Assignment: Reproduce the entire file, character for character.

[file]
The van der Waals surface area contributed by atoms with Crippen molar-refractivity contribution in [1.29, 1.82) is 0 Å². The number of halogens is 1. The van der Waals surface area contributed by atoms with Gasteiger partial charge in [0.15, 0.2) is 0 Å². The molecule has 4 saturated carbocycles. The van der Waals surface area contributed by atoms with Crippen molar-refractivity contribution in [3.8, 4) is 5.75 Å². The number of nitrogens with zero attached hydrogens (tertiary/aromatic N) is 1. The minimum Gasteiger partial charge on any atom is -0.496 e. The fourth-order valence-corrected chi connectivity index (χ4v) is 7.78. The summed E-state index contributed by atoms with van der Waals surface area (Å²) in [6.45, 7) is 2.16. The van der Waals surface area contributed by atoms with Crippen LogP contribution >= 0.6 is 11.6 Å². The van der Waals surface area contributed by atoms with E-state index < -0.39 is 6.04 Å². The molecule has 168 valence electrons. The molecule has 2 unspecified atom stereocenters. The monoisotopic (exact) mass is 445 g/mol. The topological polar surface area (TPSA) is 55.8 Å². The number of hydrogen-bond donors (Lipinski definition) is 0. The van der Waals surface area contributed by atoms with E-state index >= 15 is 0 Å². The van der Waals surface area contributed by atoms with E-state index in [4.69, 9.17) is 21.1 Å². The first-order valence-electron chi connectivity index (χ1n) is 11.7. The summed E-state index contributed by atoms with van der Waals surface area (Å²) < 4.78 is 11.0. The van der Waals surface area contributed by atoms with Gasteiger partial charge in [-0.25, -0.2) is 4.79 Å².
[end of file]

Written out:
The van der Waals surface area contributed by atoms with Crippen molar-refractivity contribution in [1.29, 1.82) is 0 Å². The number of halogens is 1. The van der Waals surface area contributed by atoms with Gasteiger partial charge in [0.15, 0.2) is 0 Å². The molecule has 4 saturated carbocycles. The van der Waals surface area contributed by atoms with Crippen molar-refractivity contribution in [3.8, 4) is 5.75 Å². The number of nitrogens with zero attached hydrogens (tertiary/aromatic N) is 1. The minimum Gasteiger partial charge on any atom is -0.496 e. The fourth-order valence-corrected chi connectivity index (χ4v) is 7.78. The summed E-state index contributed by atoms with van der Waals surface area (Å²) in [6.45, 7) is 2.16. The van der Waals surface area contributed by atoms with Crippen LogP contribution >= 0.6 is 11.6 Å². The van der Waals surface area contributed by atoms with E-state index < -0.39 is 6.04 Å². The molecule has 168 valence electrons. The molecule has 2 unspecified atom stereocenters. The monoisotopic (exact) mass is 445 g/mol. The topological polar surface area (TPSA) is 55.8 Å². The number of hydrogen-bond donors (Lipinski definition) is 0. The van der Waals surface area contributed by atoms with E-state index >= 15 is 0 Å². The van der Waals surface area contributed by atoms with E-state index in [4.69, 9.17) is 21.1 Å². The first-order valence-electron chi connectivity index (χ1n) is 11.7. The summed E-state index contributed by atoms with van der Waals surface area (Å²) < 4.78 is 11.0. The van der Waals surface area contributed by atoms with Gasteiger partial charge in [-0.25, -0.2) is 4.79 Å².